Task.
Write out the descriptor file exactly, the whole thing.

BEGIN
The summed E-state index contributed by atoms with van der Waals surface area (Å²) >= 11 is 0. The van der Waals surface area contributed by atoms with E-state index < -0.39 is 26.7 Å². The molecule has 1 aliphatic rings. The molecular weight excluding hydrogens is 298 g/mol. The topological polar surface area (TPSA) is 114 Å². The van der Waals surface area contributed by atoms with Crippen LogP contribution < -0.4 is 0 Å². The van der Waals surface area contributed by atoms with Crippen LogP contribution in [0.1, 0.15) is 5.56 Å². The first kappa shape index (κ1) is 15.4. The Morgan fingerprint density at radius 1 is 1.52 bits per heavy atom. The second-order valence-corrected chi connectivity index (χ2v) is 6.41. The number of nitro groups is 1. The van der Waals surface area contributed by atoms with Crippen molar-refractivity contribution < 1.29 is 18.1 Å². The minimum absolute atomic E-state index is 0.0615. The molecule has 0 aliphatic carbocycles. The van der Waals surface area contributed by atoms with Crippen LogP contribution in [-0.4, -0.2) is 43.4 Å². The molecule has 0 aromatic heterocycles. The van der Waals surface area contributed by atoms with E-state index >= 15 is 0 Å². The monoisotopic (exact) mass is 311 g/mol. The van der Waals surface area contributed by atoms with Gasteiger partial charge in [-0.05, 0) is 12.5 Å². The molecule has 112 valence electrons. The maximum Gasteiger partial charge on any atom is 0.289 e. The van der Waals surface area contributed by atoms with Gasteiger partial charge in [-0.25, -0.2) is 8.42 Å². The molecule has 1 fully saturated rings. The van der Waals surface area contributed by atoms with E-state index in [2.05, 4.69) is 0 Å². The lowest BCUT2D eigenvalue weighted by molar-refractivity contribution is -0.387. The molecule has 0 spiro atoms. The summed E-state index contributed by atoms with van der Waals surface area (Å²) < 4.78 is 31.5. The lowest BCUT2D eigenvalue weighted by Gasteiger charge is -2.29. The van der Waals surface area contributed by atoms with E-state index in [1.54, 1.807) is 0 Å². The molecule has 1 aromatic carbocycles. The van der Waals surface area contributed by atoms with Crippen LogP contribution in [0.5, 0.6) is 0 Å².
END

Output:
The summed E-state index contributed by atoms with van der Waals surface area (Å²) >= 11 is 0. The van der Waals surface area contributed by atoms with E-state index < -0.39 is 26.7 Å². The molecule has 1 aliphatic rings. The molecular weight excluding hydrogens is 298 g/mol. The topological polar surface area (TPSA) is 114 Å². The van der Waals surface area contributed by atoms with Crippen LogP contribution < -0.4 is 0 Å². The van der Waals surface area contributed by atoms with Crippen LogP contribution in [0.1, 0.15) is 5.56 Å². The first kappa shape index (κ1) is 15.4. The Morgan fingerprint density at radius 1 is 1.52 bits per heavy atom. The second-order valence-corrected chi connectivity index (χ2v) is 6.41. The number of nitro groups is 1. The van der Waals surface area contributed by atoms with Crippen molar-refractivity contribution < 1.29 is 18.1 Å². The minimum absolute atomic E-state index is 0.0615. The molecule has 0 aliphatic carbocycles. The van der Waals surface area contributed by atoms with Crippen LogP contribution in [-0.4, -0.2) is 43.4 Å². The molecule has 0 aromatic heterocycles. The van der Waals surface area contributed by atoms with E-state index >= 15 is 0 Å². The monoisotopic (exact) mass is 311 g/mol. The van der Waals surface area contributed by atoms with Gasteiger partial charge in [-0.05, 0) is 12.5 Å². The molecule has 112 valence electrons. The maximum Gasteiger partial charge on any atom is 0.289 e. The van der Waals surface area contributed by atoms with Gasteiger partial charge in [-0.25, -0.2) is 8.42 Å². The molecule has 1 fully saturated rings. The van der Waals surface area contributed by atoms with E-state index in [2.05, 4.69) is 0 Å². The lowest BCUT2D eigenvalue weighted by molar-refractivity contribution is -0.387. The molecule has 0 spiro atoms. The summed E-state index contributed by atoms with van der Waals surface area (Å²) < 4.78 is 31.5. The lowest BCUT2D eigenvalue weighted by Gasteiger charge is -2.29. The van der Waals surface area contributed by atoms with E-state index in [1.54, 1.807) is 0 Å². The molecule has 1 aromatic carbocycles. The van der Waals surface area contributed by atoms with Crippen LogP contribution in [0.5, 0.6) is 0 Å².